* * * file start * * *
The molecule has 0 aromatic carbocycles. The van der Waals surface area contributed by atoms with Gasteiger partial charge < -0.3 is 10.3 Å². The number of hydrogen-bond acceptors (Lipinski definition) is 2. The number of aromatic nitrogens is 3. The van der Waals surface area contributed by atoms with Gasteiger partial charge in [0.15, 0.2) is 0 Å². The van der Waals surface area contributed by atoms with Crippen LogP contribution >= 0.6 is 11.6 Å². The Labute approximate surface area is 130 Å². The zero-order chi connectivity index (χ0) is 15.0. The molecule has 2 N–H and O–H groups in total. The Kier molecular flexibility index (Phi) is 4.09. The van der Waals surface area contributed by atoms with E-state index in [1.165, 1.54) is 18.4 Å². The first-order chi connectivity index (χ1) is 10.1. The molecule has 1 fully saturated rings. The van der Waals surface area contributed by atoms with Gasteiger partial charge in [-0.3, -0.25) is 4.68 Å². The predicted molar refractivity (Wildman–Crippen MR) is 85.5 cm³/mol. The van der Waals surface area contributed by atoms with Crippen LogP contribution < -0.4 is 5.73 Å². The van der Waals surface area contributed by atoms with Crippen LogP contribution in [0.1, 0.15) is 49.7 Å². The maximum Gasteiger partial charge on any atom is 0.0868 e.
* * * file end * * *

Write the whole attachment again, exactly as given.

The molecule has 0 aromatic carbocycles. The van der Waals surface area contributed by atoms with Gasteiger partial charge < -0.3 is 10.3 Å². The number of hydrogen-bond acceptors (Lipinski definition) is 2. The number of aromatic nitrogens is 3. The van der Waals surface area contributed by atoms with Gasteiger partial charge in [0.15, 0.2) is 0 Å². The van der Waals surface area contributed by atoms with Crippen LogP contribution >= 0.6 is 11.6 Å². The Labute approximate surface area is 130 Å². The zero-order chi connectivity index (χ0) is 15.0. The molecule has 2 N–H and O–H groups in total. The Kier molecular flexibility index (Phi) is 4.09. The van der Waals surface area contributed by atoms with E-state index in [1.165, 1.54) is 18.4 Å². The first-order chi connectivity index (χ1) is 10.1. The molecule has 1 fully saturated rings. The van der Waals surface area contributed by atoms with Gasteiger partial charge in [-0.3, -0.25) is 4.68 Å². The predicted molar refractivity (Wildman–Crippen MR) is 85.5 cm³/mol. The van der Waals surface area contributed by atoms with Crippen LogP contribution < -0.4 is 5.73 Å². The van der Waals surface area contributed by atoms with Crippen LogP contribution in [0.1, 0.15) is 49.7 Å². The maximum Gasteiger partial charge on any atom is 0.0868 e.